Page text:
Capturing Adelaide’s working life as an artist is crucial to understanding her character and her world, particularly as she typically worked up to 14 hours a day in her Italian studio. To do this I will bring a host of sources into conversation with one another. One of Adelaide’s letters describes the numerous luminaries who visited her studio and in so doing conveys a lively sense of how art, commerce and society often intersected in that space. In another letter Adelaide mentions how her mother was frequently with her, ‘tending to the brushes’, while she worked. Add to this a source from the Royal Academy, which describes the Roman studio of Adelaide’s mentor, John Gibson, a celebrated sculptor whose workplace was a popular location for fashionable visitors touring the continent, including the Prince of Wales:

we drove into a miserable side street … stopped before a dirty wooden door much resembling a stable – the door opened and we stood in an atelier filled with statues. A delightful warmth was instantly perceptible  … a young man was chiselling a marble head … as we emerged into a pretty garden … before passing under verdant arcades into a large apartment …

Catherine of Aragon, circa 1850, by Adelaide Ironside. Original held in private collection.

This quote allows me to describe Adelaide’s visits to Gibson and to speculate about her own more modest studio. I also know she lived in Rome during the battle for Italian unification known as the Risorgimento. During this period Adelaide met Pope Pius IX and somehow managed to secure his approval to train with monks despite his dislike of women painters and the fact that she was an outspoken Republican who occasionally expressed anti-Catholic attitudes. Yet another letter reveals that when Garibaldi’s troops laid siege upon the Eternal City in 1861, Adelaide could hear the cannon fire from her studio, and that she nonetheless remained there, all the while, ‘working on her art’, and ‘crying Vive Garibaldi’. As I collect these clues I am constantly rethinking my subject and how these pieces might fit together. In the process I shift my focus from primary to scholarly sources, between macro to micro, wrestling with the minutia of Adelaide’s life and the broader contexts of colonial Sydney, Victorian England and Italy during the Risorgimento.

Red Woman by Adelaide Ironside. Original held in private Collection.

I had been toying with these possibilities for some time, when, during a visit with Adelaide’s descendants, a small slip of folded paper fell from a folder. It was a letter to Adelaide’s mother from a British artist, which had not been placed in any official archives. This slightly torn parchment revealed, for the first time, that, despite their poverty, the Ironsides had a servant in Rome, who would, no doubt, have been charged with the task of shopping. Reading this misplaced missive I realised I must alter my scene at the market, and also reconsider that pot upon the stove. Who stirred it? Was it Adelaide? Her mother? This unknown Italian servant?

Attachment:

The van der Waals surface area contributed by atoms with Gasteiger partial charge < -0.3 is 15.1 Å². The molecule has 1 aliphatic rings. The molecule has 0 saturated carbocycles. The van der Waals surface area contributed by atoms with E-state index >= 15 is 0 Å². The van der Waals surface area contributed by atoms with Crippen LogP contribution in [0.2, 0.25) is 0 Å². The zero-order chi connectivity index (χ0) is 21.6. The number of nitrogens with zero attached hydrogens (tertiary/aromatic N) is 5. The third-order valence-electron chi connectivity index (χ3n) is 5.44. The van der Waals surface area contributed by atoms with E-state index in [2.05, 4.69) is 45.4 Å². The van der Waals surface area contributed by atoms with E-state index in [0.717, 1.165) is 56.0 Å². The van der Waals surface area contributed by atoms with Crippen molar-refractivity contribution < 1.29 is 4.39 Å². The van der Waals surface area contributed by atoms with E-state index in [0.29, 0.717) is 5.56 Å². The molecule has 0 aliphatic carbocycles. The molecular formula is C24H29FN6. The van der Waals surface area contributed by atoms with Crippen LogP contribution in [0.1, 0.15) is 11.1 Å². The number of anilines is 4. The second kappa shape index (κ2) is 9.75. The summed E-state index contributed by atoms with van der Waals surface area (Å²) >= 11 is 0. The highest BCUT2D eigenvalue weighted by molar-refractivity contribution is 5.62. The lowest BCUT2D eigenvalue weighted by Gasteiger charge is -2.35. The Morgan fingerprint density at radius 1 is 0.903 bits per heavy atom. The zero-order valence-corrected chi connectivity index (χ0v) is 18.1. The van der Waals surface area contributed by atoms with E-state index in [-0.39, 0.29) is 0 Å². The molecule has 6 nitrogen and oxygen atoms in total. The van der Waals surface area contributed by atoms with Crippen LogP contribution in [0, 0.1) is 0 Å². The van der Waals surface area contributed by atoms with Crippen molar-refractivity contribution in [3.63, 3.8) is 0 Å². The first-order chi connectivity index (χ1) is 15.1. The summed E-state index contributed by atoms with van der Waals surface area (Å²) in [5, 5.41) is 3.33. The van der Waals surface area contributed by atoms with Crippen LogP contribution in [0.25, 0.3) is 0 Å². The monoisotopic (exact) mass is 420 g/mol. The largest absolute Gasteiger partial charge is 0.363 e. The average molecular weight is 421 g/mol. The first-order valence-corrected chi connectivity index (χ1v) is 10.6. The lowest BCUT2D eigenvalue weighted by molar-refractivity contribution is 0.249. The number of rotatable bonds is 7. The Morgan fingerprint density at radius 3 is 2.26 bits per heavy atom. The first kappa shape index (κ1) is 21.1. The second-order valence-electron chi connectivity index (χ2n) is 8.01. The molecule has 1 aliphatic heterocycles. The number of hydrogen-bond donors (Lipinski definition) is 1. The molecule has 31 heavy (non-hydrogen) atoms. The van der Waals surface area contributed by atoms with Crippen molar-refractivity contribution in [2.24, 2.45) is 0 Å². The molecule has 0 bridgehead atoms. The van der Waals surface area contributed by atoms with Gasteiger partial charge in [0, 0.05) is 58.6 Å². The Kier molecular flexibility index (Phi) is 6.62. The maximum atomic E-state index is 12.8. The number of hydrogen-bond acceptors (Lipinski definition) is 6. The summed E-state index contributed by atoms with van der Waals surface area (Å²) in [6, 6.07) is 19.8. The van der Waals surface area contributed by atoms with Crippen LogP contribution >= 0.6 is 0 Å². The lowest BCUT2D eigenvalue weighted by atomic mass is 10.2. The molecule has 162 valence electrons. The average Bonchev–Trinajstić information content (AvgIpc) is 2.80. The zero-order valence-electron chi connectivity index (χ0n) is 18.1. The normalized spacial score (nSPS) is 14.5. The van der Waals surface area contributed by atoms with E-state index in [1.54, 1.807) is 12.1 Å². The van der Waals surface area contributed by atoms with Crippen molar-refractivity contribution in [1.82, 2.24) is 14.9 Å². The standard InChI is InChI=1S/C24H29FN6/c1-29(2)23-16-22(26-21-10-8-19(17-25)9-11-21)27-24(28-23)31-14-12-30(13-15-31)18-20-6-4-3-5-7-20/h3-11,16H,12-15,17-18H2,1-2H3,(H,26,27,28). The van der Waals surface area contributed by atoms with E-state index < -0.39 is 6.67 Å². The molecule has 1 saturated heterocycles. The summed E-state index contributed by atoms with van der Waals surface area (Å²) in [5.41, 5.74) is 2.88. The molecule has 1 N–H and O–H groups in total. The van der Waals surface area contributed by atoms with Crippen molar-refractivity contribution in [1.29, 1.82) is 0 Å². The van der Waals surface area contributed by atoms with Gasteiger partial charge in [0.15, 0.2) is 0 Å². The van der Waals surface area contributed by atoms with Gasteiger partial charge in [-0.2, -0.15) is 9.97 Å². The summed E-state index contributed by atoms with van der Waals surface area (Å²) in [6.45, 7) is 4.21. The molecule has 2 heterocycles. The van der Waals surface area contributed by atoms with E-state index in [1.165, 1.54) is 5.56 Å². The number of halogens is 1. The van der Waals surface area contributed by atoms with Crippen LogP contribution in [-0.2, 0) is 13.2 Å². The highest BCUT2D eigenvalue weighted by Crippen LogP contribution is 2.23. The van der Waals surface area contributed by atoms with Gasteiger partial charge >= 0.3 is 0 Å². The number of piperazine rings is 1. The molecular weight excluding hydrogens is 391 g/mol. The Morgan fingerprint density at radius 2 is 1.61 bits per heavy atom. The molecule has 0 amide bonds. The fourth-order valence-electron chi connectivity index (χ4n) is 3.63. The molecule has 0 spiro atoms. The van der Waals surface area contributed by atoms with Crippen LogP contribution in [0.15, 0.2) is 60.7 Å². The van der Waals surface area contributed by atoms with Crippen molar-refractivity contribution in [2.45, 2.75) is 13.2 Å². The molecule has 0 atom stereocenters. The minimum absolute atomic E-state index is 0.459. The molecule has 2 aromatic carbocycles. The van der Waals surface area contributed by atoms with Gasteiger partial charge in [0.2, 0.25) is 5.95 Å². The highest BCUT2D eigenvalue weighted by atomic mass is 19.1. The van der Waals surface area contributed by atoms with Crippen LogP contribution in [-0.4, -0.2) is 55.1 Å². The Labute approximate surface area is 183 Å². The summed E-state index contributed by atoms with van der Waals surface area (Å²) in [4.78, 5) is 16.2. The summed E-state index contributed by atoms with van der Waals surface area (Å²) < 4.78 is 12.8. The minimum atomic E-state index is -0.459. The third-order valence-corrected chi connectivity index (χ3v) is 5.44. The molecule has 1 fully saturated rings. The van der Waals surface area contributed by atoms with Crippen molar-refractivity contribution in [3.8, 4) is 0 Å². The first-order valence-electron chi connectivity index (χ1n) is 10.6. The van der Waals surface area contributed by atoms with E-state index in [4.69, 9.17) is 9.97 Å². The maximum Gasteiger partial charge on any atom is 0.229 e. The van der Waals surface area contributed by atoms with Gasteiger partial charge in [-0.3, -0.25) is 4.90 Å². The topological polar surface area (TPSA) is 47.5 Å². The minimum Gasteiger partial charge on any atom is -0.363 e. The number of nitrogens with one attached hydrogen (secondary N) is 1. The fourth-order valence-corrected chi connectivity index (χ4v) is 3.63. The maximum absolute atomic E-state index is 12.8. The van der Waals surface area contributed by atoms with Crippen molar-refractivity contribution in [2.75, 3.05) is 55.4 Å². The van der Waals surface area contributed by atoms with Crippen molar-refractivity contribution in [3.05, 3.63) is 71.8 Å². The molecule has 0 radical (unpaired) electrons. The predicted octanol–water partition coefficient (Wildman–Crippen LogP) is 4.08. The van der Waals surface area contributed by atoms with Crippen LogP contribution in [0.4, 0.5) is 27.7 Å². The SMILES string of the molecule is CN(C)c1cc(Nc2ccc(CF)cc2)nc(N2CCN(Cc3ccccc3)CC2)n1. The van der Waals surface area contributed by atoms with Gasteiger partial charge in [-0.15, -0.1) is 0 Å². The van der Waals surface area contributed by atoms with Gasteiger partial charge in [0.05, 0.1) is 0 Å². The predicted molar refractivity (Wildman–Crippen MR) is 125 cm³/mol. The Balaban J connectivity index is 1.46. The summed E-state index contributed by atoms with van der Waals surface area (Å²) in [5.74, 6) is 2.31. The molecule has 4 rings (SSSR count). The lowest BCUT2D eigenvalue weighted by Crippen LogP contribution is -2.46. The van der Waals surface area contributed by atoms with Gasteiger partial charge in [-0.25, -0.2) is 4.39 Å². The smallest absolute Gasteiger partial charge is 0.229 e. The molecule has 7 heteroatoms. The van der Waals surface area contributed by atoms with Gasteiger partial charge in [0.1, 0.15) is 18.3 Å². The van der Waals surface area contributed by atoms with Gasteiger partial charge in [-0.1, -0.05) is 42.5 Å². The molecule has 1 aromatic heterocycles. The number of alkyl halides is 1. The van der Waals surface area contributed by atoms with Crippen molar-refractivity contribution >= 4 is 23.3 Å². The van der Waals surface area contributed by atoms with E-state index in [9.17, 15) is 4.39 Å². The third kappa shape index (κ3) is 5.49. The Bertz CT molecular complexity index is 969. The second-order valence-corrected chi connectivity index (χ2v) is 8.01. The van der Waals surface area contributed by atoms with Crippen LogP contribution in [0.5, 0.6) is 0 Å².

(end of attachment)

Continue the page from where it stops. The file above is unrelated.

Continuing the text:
Such sensory details are vital to capturing a sense of Adelaide’s studio and making my subject flesh and blood. With careful research I can glean much about the social energies that whirled about her — the smells and sounds of the streets, the people who visited, what they said and ate, even the precise colour and texture of her paints. Even so, to bring the drama of her studio to life I will need to draw upon fictional technics, creating, perhaps, dialogue with visitors that draws upon letters in her archive to capture a sense of both the activities in her studio and the dynamic between personalities. Does this matter? And if so, how should I signal the shift from firm fact to fictional rendering in ways that sustains my reader’s trust and interest?

Thinking through such questions has led me to wonder if some historical events are more acceptable to imagine than others. And while I am yet to answer all of the questions above, I am convinced that the way we shape the lives of Unusual Suspects needs to be intimately attuned to both our subject and their sources. Indeed, these two elements must be our primary obligation and inspiration. I also suspect that the answer to many of the methodological and ethical questions I have raised here depends upon our intended audience. Rather than a one size-fits-all approach to history practice there is a need, particularly when it comes to writing about Unusual Suspects and for general audiences, to develop approaches that respond to Nell Irvin Painter insistence to expand the boundaries of historical practice. And to do this in ways that make productive the tensions between historical integrity and historical imagination we need to think about our practice in ways that are not only critical and creative, but, dare I say, perhaps also a little more speculative.

Dr Kiera Lindsey is based at University of Technology Sydney (UTS) where she is conducting an ARC Discovery Early Career Research Award (DECRA) on speculative biography and historical craft. In 2016, she published her first speculative biography, The Convict’s Daughter with Australia’s largest independent publishing house, Allen & Unwin. Reviewers described The Convict’s Daughter as ‘blazing a new path through history and fiction’ and ‘gloriously unputdownable’. Kiera is currently working on a second speculative biography with Allen & Unwin. She has been the on-camera historian with the HISTORY Channel and ABC and a regular guest on Radio National’s Nightlife.